*85All persons charged with crime are entitled to a reasonable time to prepare a defense. It is incumbent upon the defendant, however, to set up in his application for continuance not only that he has a meritorious defense but the materiality of the facts which he expects to show by such absent witnesses. Plaintiff in error’s affidavit stated that he expected to show by witnesses that he was not in Randolph county at the time of the robbery. The People admitted that he was not, and stated that they did not expect to attempt to show that he was in the county at that time. The only other proof which his affidavit states he desired to make was as to his good character. This is not of itself sufficient to compel the court to sustain his motion for continuance. All defendants are presumed to be of good character, and proof to the contrary cannot be offered by the People in absence of proof of good character on the part of the defendant. While evidence of good character of the defendant may be given in every criminal case, yet if there be no other ground shown it is not error to deny a continuance for this purpose alone. (Steele v. People, 45 Ill. 152; Jupitz v. People, 34 id. 516.) The affidavits filed in this case were defective in the particulars referred to.
Plaintiff in error relies solely on People v. Blumenfeld, 330 111. 474, to sustain his contention that it was error to overrule his motion for continuance. In that case a vital question of fact was the whereabouts of the defendant on the day of the robbery. Blumenfeld in his affidavit for continuance set up that defense in detail, naming the place where he claimed to have been on that date, naming the witnesses by which he expected to prove his presence at that place, stating the efforts he had put forth to locate them and stating why he had been unable to do so. That case is not applicable, on the facts, to the case at bar.
It is also argued that the affidavit of counsel for the defense was sufficient to require a continuance. The matter of granting continuánce because counsel is engaged in *86another case rests largely in the sound judicial discretion of the trial court and will be disturbed on review only when it is shown that that discretion has been abused. (People v. Singer, 288 Ill. 113; Condon v. Brockway, 157 id. 90; Long v. People, 135 id. 435.) In all trials of criminal cases it is important that a full opportunity be given to prove all facts bearing upon the issue of guilt or innocence of the accused. It is the constitutional right of the accused to appear and defend in person or by counsel. In this case the court appointed the associate of plaintiff in error’s counsel to defend him. His counsel of his own choosing is shown by the affidavit of the State’s attorney to have been familiar with the facts of the case since the preceding May. Plaintiff in error did not testify, and the only purpose for which a continuance under his affidavit was sought could have been justified was to secure the attendance of character witnesses. The trial began four days after the arraignment, but both plaintiff in error and his counsel had full reason to believe for some months that the indictment would be returned. No strict rule can be announced as to when counsel for a defendant, feeling that his other business will consume his time, should secure assistance on behalf of a client who is about to be tried, but so far as the record shows it would seem that in the four days intervening between arraignment and trial plaintiff in error’s counsel could have procured the attendance of character witnesses from St. Louis. There was no showing of any attempt to do so. The denial of a continuance on the ground of want of preparation of counsel was not such an abuse of discretion, under all the facts in this case, as to require a re-trial.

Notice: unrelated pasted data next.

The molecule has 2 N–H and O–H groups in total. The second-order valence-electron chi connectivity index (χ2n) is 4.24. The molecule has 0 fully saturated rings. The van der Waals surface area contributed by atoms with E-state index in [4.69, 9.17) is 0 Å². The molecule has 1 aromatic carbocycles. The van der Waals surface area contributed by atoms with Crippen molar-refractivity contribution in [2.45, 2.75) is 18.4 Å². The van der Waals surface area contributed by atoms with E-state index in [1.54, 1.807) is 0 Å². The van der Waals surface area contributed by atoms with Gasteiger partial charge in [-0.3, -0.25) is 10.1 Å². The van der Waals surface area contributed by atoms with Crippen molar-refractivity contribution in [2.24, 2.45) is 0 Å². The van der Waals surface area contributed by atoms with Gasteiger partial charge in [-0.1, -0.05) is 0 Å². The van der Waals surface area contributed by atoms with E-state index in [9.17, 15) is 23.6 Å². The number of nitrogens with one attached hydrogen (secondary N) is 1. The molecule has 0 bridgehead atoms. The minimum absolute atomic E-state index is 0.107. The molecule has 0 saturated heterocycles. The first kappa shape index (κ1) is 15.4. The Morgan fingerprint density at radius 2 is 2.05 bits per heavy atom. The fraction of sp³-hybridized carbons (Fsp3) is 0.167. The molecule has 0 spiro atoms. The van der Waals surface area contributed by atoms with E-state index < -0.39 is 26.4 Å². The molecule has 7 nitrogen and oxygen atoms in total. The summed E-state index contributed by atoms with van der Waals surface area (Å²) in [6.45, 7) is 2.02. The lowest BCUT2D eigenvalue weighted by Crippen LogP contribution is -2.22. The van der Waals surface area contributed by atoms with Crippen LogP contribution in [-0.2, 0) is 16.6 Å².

The record shows beyond all doubt that plaintiff in error, with others, planned this crime. His own confession appears in evidence. No complaint is made of instructions or the introduction of testimony save that of Ripley. The reason assigned is that Ripley was indicted with plaintiff in error and should have been tried with him and therefore *87it was error to receive his testimony. Such fact does not render his testimony incompetent, and no other objections are urged to the subject matter, manner, of his examination or the competency of his testimony. That testimony was to the effect that the robbery was planned by plaintiff in error and DeRoun and was committed by the witness and Ransin, and that bonds of the value of $29,000 taken in the robbery were delivered to plaintiff in error. Plaintiff in error’s only witness was Ransin, who admitted the robbery by himself and Ripley and the delivery of some of the stolen bonds to plaintiff in error but denies that plaintiff in error knew anything about the robbery.
We are of the opinion that there is no error in this record requiring reversal of the judgment, and it will be affirmed.
, Judgment affirmed.